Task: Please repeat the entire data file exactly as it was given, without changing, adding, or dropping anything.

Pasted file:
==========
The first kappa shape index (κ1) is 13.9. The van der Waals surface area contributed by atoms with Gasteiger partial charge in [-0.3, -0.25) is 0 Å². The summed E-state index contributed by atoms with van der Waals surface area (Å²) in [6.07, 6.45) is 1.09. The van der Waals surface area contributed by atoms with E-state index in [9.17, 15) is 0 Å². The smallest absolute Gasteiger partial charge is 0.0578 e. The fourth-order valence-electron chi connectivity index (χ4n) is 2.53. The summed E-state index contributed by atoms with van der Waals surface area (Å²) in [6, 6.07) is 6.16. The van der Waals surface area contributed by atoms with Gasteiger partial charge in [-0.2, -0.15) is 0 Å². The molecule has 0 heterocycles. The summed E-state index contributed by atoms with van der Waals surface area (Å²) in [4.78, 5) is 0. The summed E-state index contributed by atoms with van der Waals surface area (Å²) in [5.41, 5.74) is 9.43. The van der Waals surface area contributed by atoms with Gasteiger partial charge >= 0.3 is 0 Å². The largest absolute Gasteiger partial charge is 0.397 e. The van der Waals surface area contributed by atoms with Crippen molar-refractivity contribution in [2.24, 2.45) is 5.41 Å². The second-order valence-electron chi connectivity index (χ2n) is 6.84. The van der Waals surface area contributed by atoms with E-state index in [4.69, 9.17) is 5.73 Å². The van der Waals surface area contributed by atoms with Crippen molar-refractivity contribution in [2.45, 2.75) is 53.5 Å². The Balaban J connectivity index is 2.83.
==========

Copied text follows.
The first kappa shape index (κ1) is 13.9. The van der Waals surface area contributed by atoms with Gasteiger partial charge in [-0.3, -0.25) is 0 Å². The summed E-state index contributed by atoms with van der Waals surface area (Å²) in [6.07, 6.45) is 1.09. The van der Waals surface area contributed by atoms with E-state index in [9.17, 15) is 0 Å². The smallest absolute Gasteiger partial charge is 0.0578 e. The fourth-order valence-electron chi connectivity index (χ4n) is 2.53. The summed E-state index contributed by atoms with van der Waals surface area (Å²) in [6, 6.07) is 6.16. The van der Waals surface area contributed by atoms with Gasteiger partial charge in [-0.2, -0.15) is 0 Å². The molecule has 0 heterocycles. The summed E-state index contributed by atoms with van der Waals surface area (Å²) in [4.78, 5) is 0. The summed E-state index contributed by atoms with van der Waals surface area (Å²) in [5.41, 5.74) is 9.43. The van der Waals surface area contributed by atoms with Gasteiger partial charge >= 0.3 is 0 Å². The largest absolute Gasteiger partial charge is 0.397 e. The van der Waals surface area contributed by atoms with Crippen molar-refractivity contribution in [2.24, 2.45) is 5.41 Å². The second-order valence-electron chi connectivity index (χ2n) is 6.84. The van der Waals surface area contributed by atoms with E-state index in [4.69, 9.17) is 5.73 Å². The van der Waals surface area contributed by atoms with Crippen molar-refractivity contribution in [2.45, 2.75) is 53.5 Å². The Balaban J connectivity index is 2.83.